Tag Archives: Grand Hotel

Actress: Greta Garbo


Garbo is noted for her quote, "I want to be alone." In 1954 she won an honorary Oscar for her screen career, but didn't show to get the statue. I guess she really did want to be alone. Uploaded by wallpapermenu.com.

Few actors or actresses made the transition from silent films to talkies while maintaining their popularity. Greta Garbo was a clear exception. Born in Sweden as Greta Gustafsson, she made several hugely popular silent movies, including Flesh and the Devil (1926) and A Woman of Affairs (1928). She feared her Swedish accent would be her undoing with sound, but she needn’t have worried. The publicity campaign was “Garbo talks!”, and she became the queen of MGM throughout the 1930s.

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Did she ever say, “I want to be alone”? Yes, in the 1932 film Grand Hotel. The American Film Institute voted it the 30th most popular movie quote of all time. Though she was certainly a private woman, she disputed the characterization of her by the press as an eccentric . “I never said, ‘I want to be alone,'” she explained. “I only said, ‘I want to be let alone.’ There is all the difference.”

Garbo was nominated for four Academy Awards (Romance, 1930; Anna Christie, 1930; Camille, 1938; and Ninotchka, 1940) but never won. She did receive an honorary Oscar in 1955 for her lifetime of performances. (She didn’t show up to receive the award.) Daily Variety voted her Best Actress of the Half Century in 1950. And the AFI named her number 5 in its list of Greatest Screen Legends. Garbo, who worked in the USA most of her life and lived in New York after retiring from films, became a naturalized U.S. citizen in 1951.

Travel: Mackinac Island

Motor vehicles are banned on Mackinac Island. So the only ways to get around are by bicycle, on foot -- or in horse-drawn carriages. Uploaded by planetware.com.

First, let’s make sure to get the pronunciation right. Call it MAK-in-aw. Mackinac Island is located in Lake Huron, in the straits between Michigan’s Upper and Lower Peninsulas. It’s not large at all, only 3.8 square miles. Eighty percent of the island is reserved as Mackinac Island State Park. And here’s the thing that probably sets it apart more than anything else – no motor vehicles (except for emergency and service vehicles) are permitted on the island.

As a result, Mackinac Island has a slower pace that’s centered around horses. If you want to get around the island, you’ll either engage a tour carriage, take a private carriage with driver, or rent your own carriage during your visit. Or if you prefer a more energetic choice, bicycles are available (and so is walking).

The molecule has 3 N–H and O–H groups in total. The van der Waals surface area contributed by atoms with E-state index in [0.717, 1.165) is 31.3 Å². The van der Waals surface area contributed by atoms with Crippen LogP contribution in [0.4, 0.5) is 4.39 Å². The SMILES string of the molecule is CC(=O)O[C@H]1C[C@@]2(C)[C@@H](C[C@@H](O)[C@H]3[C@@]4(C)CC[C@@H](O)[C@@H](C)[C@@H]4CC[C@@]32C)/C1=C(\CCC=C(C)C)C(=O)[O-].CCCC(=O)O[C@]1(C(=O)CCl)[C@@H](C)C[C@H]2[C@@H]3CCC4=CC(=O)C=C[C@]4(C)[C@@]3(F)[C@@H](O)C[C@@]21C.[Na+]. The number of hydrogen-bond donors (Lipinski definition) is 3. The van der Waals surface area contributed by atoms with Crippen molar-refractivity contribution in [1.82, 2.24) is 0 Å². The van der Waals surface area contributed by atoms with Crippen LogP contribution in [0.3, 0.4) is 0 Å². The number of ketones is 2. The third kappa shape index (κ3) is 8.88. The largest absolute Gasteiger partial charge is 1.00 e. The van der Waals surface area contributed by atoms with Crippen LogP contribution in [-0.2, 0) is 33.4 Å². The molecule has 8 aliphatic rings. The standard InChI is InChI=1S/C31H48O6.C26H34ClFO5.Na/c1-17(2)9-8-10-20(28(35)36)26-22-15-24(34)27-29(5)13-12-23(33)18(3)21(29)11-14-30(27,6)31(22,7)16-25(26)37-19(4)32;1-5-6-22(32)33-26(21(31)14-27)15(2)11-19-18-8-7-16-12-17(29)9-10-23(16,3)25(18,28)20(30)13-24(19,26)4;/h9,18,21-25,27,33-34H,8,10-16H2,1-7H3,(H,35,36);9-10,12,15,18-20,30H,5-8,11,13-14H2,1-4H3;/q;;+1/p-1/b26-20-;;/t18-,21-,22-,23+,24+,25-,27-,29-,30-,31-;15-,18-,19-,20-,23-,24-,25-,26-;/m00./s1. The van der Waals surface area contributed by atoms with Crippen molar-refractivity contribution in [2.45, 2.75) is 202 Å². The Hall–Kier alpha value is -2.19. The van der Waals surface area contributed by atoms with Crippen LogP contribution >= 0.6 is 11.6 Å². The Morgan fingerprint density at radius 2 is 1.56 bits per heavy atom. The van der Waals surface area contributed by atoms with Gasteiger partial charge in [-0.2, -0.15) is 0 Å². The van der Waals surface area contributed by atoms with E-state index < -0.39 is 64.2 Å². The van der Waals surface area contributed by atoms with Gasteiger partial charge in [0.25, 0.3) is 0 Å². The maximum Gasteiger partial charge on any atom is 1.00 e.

The whole island has been designated as a National Historic Landmark. Its history goes back to Native American tribes, who used the island as a meeting place following long winters. In the 1600s, French traders and Jesuit missionaries came to the island along with the fur trade, which dominated Mackinac Island for 150 years. In the late 1800s, folks found what a beautiful and relaxing place the island could be, and tourism became an economic mainstay. Wealthy businessmen built large hotels for the public, and Victorian mansions for themselves.

The Grand Hotel. Uploaded by mackinacisland.org.

Today, you can enjoy a visit to one of the island’s many resorts, hotels, bed and breakfasts, historic inns, and rental cottages. Maybe you’ll choose the Grand Hotel, which certainly lives up to its name. You can visit downtown where there’s a wide variety of well-regarded restaurants and interesting shopping.

And maybe you’ll buy some fudge. Don’t laugh. Mackinac Island may be the fudge capital of the United States, with a half dozen shops devoted to the rich confection. In fact, you may hear yourself referred to as a “fudgie” while you’re in town. It’s a local term used to describe tourists, many of whom won’t leave without taking some gourmet fudge back home. Don’t be offended, though; they say it’s a word used with affection. That’s what they say, at least…

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